[8:30 a.m.]

MR. MACSWEEN: Yes, and she is Executive Director of Land Services.

MR. MACKINNON: She indicated that certainly this situation, this project, presented a rather sharp learning curve, and I believe you have pretty well confirmed that as well because it was the only project of its kind in the province. Would you care to elaborate a bit on that.

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MR. MACSWEEN: To my knowledge anyway, not being as familiar with this end of the province and some of the areas are big boating areas, but in Cape Breton, aside from Baddeck Harbour, there really were not any formalized, organized mooring grids. For Baddeck, permits were issued by the federal government for years. They wanted out of it, so they just dropped it. The province took it over and worked through some process to try and get that one going.

In this particular one, it was more of an informal situation. I talked to boaters who were there in the early 1980's, there might have been 10, 12, 13 boats. At times in the past couple of years, there has been as many as 35 or 40. Landowners were concerned about congestion and so on and possible safety hazards, et cetera. This particular one was one we hoped would work out well. It was a community group that was going to take the responsibility to run it, get liability insurance, cover people off, provide access, provide some facilities and possibly work towards getting a pump-out facility for the boats and so on. We had hopes that it would work. Just because of various developments and so on over the years, it didn't work.

The group volunteers, I see it all the time with community groups, volunteers work hard, but they don't have the time. It is not a full-time job, so that is where the group fell down, perhaps with providing some of the details that we required. As time went on they were not providing them, so that is where the termination came in at the end.

MR. MACKINNON: You indicated the issue of liability insurance. Did they provide that?

MR. MACSWEEN: Yes, they did.

MR. MACKINNON: Did they provide access?

MR. MACSWEEN: The access was provided through the two MacNeil brothers that own the two properties right there, the slipway and so on. There was an arrangement made with Bras d'Or North to allow the use of that slipway for the public and so on. Yes, that was provided.

MR. MACKINNON: In essence, it would be safe to say that the community organization, given the nature of volunteerism and the way they come together, as I know the history of these projects in Cape Breton, and I have been involved in a number, as you well know. Would it be safe to say they made a reasonable effort, a poor effort, a very good effort? How would you assess their performance?

MR. MACSWEEN: I think they made a reasonable effort, but again there is a very definite learning curve for anyone involved in this kind of thing. I don't think they ever realized the kind of detail that might have been required, the kinds of questions they might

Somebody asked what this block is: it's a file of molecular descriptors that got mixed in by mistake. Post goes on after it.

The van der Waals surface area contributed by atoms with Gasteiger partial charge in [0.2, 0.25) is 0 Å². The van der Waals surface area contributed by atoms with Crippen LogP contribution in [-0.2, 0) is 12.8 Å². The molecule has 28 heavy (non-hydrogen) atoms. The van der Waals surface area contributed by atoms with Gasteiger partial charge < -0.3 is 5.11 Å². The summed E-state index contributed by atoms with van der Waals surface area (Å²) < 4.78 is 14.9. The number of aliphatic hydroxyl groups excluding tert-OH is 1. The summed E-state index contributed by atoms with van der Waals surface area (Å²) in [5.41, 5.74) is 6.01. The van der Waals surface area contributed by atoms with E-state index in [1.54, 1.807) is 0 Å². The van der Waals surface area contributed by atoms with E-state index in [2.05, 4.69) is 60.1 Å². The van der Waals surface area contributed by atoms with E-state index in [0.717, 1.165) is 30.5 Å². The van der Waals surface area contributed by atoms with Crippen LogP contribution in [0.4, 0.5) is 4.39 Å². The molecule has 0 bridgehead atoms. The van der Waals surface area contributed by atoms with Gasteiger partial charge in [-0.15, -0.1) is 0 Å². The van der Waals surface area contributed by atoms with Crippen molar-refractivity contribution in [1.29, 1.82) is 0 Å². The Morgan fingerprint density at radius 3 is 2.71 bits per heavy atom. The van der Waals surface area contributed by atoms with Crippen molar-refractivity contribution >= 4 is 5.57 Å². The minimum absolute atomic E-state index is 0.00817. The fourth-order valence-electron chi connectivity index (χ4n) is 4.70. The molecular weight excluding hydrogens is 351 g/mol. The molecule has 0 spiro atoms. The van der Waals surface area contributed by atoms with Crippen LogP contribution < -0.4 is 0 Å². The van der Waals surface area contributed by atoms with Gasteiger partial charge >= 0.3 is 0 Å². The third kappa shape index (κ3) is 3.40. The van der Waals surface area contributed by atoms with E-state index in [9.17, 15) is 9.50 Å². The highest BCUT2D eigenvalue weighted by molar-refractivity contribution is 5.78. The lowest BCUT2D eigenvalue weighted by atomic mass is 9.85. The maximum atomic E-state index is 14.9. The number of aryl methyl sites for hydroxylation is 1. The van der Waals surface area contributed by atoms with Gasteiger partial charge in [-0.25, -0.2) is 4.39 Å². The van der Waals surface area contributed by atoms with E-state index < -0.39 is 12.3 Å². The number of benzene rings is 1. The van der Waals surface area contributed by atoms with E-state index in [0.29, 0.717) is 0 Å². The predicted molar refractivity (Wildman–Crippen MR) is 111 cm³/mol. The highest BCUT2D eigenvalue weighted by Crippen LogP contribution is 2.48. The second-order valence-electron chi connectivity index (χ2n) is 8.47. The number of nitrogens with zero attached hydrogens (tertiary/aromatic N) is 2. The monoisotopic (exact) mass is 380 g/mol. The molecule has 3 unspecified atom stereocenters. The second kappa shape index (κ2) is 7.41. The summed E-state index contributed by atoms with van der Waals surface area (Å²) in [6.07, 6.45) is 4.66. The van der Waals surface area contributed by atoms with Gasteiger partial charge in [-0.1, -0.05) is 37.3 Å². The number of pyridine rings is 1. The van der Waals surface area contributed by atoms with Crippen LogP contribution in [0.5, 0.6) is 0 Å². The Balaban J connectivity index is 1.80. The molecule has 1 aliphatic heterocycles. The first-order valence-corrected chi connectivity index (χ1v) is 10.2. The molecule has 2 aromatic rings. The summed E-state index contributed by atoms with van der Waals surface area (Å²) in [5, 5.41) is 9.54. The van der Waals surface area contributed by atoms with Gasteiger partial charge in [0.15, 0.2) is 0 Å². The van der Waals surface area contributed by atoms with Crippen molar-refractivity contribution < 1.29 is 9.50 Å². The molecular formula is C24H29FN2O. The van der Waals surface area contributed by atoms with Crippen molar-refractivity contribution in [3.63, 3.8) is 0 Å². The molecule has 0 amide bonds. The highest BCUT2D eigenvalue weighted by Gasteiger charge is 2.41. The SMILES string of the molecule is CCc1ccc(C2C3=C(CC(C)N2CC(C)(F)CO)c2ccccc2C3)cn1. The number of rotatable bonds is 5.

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get, the kinds of things that might arise within the grid itself where conflicts might come forward and how do you handle them. I think there is a definite learning curve there. Hopefully, if anyone else takes it over, they will learn from the mistakes of the past and go on. Public communication might have been one of the shortfalls.

MR. MACKINNON: So the issue of access was settled from your perspective?

MR. MACSWEEN: As far as we are concerned, the access was private until proven otherwise. We don't have the resources to ascertain whether or not that is a private or public access. To the best of our knowledge, it was a private access that was allowed to be used.

MR. MACKINNON: Has that issue of access been resolved presently?

MR. MACSWEEN: We had a meeting a short time ago with the United Landowners, and what I have done is sent a request off to Crown Lands Records Centre to determine that particular area, whether or not there is any Crown land involved other than what is below mean high water mark. That is the best we can do. We will search the records. We had no mapping, no indication whatsoever that there was any public access there. It was a private access that was allowed to be used by the public.

MR. MACKINNON: What is the situation if it is shown that there is no access on a title search?

MR. MACSWEEN: You mean if it shows that it is a private access? I am not sure of the legal ramifications of it, but if it is private, I suppose someone could say, that's it, you are not using it anymore. A lawyer would have to determine whether that is, in fact, true or not.

MR. MACKINNON: When Ms. Penfound was before the committee, she indicated at that time no one has ever brought to their attention the fact that they didn't want this grid or the concern about this particular access. I guess I am somewhat perplexed, because if there is still a question of access, why would the Department of Natural Resources want to proceed with this new group in providing this arrangement or this agreement for a mooring grid?

MR. MACSWEEN: This new group, from the understanding I have, has been working with the landowners who own the access. The only way the thing would work is if they cooperated and everyone came together with a mutual understanding of how the thing should work. Again, the liabilities would be covered off and so on. To my understanding, that is the way it is proceeding.